Metallic Threads: Thread Testing & Opinion Master Blog

Original blog post was written by @emzolv on July 29, 2020 and was reposted to this blog with permission. 

Hey everyone! Okay so this has been a long time in the making, so I apologise profusely for the delay that this has taken. I could sit here and wax lyrical with excuses but frankly – this is very overdue and well, I’m here to rectify that!

The original plan was to create a blog featuring all about metallic (and shiny/glittery) threads – from the brands and their products, how they feel to use and what they are like to cross stitch. I hope to come out of this learning some new awesome things myself, and hopefully help anyone also curious to use them. Note that if you do goldwork, you likely know far more specialist advice and already have tools and favoured threads, so you may not gain anything new from this!

Contents

Threads currently covered:

  • Anchor Lamé
  • Anchor Marlitt
  • DMC Satin Embroidery Thread
  • DMC Light Effects
  • DMC Light Effects – Antique
  • DMC Light Effects – Pastels
  • Gütermann Metallic Effect Thread
  • Kreinik 1/16″ Ribbon
  • Kreinik Blending Filament
  • Kreinik Cable
  • Kreinik Cord
  • Kreinik Fine #8 Braids
  • Kreinik Japan Threads
  • Rainbow Gallery Nordic Gold
  • Rainbow Gallery Sparkle! Braid
  • Rainbow Gallery Treasure Braid

Thank You’s!

Before we start, some necessary thank you’s! It’s been four years in the making and all those that have helped within this blog have been so kind and patient, so these must be said!

Cara & the team at DMC Creative World Ltd – a huge thanks for the provision of the numerous DMC threads, in all metallic varieties, for inclusion and unbiased review within this blog. Your support and eagerness to be involved has been incredibly appreciated!

Dena and the team at Kreinik– a huge thank you for the information surrounding your range of Kreinik threads, as well as always posting tips via your social media, which has been incredibly helpful for a complete newbie using metallics!

Natalie and the team at Madeira– a huge thank you for providing product information and thread charts, which have been incredibly helpful to ensure my blog is accurate!

Disclaimers

I feel it is imperative to state that I have always been a user of DMC embroidery cottons for my personal cross stitch projects (a similar disclaimer was made on my DMC Coloris blog). However, I have never used their metallic threads until this blog project (or in fact, I’ve never used any of these metallic threads before except Kreinik for a stitch-along which you can find here).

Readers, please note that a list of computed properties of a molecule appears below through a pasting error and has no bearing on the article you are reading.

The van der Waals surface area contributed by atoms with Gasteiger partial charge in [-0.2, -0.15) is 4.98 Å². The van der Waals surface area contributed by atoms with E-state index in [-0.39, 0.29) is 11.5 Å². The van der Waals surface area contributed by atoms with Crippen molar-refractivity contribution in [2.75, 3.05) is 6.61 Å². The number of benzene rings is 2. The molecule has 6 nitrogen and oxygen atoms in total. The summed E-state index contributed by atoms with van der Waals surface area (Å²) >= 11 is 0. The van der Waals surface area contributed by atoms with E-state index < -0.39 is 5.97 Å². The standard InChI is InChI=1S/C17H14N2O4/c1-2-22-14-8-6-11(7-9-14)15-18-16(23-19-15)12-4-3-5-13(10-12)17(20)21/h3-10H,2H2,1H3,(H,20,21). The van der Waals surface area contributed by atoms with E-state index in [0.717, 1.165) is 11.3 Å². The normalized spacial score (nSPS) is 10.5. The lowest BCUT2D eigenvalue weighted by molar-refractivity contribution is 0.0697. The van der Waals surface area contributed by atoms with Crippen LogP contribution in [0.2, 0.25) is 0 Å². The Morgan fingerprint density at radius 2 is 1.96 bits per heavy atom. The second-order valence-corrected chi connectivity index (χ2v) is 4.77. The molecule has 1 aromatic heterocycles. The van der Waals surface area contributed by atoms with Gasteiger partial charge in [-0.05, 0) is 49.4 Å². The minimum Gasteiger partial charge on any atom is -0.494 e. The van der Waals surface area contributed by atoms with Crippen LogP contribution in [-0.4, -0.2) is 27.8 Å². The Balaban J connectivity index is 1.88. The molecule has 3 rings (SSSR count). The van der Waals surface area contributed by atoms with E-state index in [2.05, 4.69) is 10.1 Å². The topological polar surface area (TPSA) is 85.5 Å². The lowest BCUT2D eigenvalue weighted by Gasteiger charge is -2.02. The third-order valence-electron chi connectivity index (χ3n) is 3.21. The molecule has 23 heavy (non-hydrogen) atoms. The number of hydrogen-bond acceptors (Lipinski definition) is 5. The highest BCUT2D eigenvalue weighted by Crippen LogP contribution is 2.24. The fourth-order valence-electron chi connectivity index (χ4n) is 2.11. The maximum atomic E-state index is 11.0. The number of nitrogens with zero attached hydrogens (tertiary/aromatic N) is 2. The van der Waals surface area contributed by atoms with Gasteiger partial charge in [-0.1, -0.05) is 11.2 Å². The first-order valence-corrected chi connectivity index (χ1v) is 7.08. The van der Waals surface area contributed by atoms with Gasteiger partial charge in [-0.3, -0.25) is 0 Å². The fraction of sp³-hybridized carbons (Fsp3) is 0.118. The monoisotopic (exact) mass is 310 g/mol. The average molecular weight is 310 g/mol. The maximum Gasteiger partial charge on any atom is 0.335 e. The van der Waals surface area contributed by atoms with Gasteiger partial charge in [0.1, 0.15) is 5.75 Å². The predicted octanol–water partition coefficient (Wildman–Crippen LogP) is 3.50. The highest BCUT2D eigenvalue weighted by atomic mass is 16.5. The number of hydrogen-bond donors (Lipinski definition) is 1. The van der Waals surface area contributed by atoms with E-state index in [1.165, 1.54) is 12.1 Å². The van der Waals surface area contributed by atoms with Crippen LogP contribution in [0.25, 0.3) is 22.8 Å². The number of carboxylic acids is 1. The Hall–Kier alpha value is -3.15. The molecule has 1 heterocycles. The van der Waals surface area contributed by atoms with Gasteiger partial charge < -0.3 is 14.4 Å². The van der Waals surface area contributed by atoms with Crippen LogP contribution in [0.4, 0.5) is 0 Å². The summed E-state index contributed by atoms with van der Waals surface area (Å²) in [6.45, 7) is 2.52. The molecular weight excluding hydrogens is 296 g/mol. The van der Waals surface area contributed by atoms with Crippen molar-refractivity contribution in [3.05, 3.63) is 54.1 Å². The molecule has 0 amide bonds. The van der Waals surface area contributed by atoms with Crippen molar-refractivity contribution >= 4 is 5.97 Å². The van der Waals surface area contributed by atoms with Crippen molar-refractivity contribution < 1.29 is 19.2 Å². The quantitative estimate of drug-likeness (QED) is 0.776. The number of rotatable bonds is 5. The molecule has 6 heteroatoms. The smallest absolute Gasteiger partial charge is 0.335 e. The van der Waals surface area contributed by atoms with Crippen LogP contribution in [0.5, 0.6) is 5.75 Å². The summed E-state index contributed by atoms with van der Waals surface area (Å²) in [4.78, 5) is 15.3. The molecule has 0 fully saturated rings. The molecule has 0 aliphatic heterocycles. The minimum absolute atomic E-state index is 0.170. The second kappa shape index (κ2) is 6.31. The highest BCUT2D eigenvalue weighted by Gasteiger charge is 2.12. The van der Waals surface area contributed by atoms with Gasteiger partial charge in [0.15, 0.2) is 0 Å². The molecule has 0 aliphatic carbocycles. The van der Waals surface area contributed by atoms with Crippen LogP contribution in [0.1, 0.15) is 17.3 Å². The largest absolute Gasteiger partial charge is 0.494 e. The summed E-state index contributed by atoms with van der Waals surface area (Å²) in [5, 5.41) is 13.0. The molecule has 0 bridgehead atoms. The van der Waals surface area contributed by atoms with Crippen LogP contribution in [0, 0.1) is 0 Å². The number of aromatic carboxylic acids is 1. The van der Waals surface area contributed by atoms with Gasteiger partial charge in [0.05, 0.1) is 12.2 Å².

I have ensured that this blog is a fair representation of all brands products, with their own pros and cons and how I genuinely felt using them, or the aesthetic look when experimenting. Aside from threads provided out of support by DMC have been paid for with my own money, as has all fabric – all time spent on this has been in my own spare time outside of my work. I receive no money or incentive to do this other than my own curiosity and desire to experiment.

Additionally, I’ve not been exceptionally experienced in using metallic threads, so a lot of these are first impressions and ‘beginner’ perceptions. So be prepared for the beginner in me to come out. I’m also deliberately not using bees wax or a smoothening product, as I want this to be as ‘straight out the box’ as you can get. Using these types of products will improve any fraying you experience with metallic threads.

Right, with all those disclaimers and thanks out of the way, let’s jump into this!

Anchor Lamé

Brand Website Link: Anchor Lamé

Thread Numbers: 318

Brand Advice: Anchor state that “Lamé is a strandable metallic embroidery thread in 6 metallic colours, which is mainly used in combination with Anchor Stranded Cotton for additional effects in embroidery. Anchor Lamé has a viscose rayon/polyester metallic construction on 8m skeins, and can be divided into 12 individual strands depending on the thickness of the thread required. In addition to combining Anchor Lamé with Stranded Cotton for cross stitch, Anchor Lamé is very versatile and can be used for freestyle embroidery and goldwork”.  

Texture of Thread: This feels like a smooth, strong thread, scratchy when moved between the fingers. The individual threads (if pulling apart into strands) are very thin, and likely are more comparable with Kreinik #4 than the #8 detailed in this blog. When pulled into individual strands, they are very flyaway, lightweight and a little fiddly (can already agree with Anchor’s recommendation to use them with another stranded cotton!)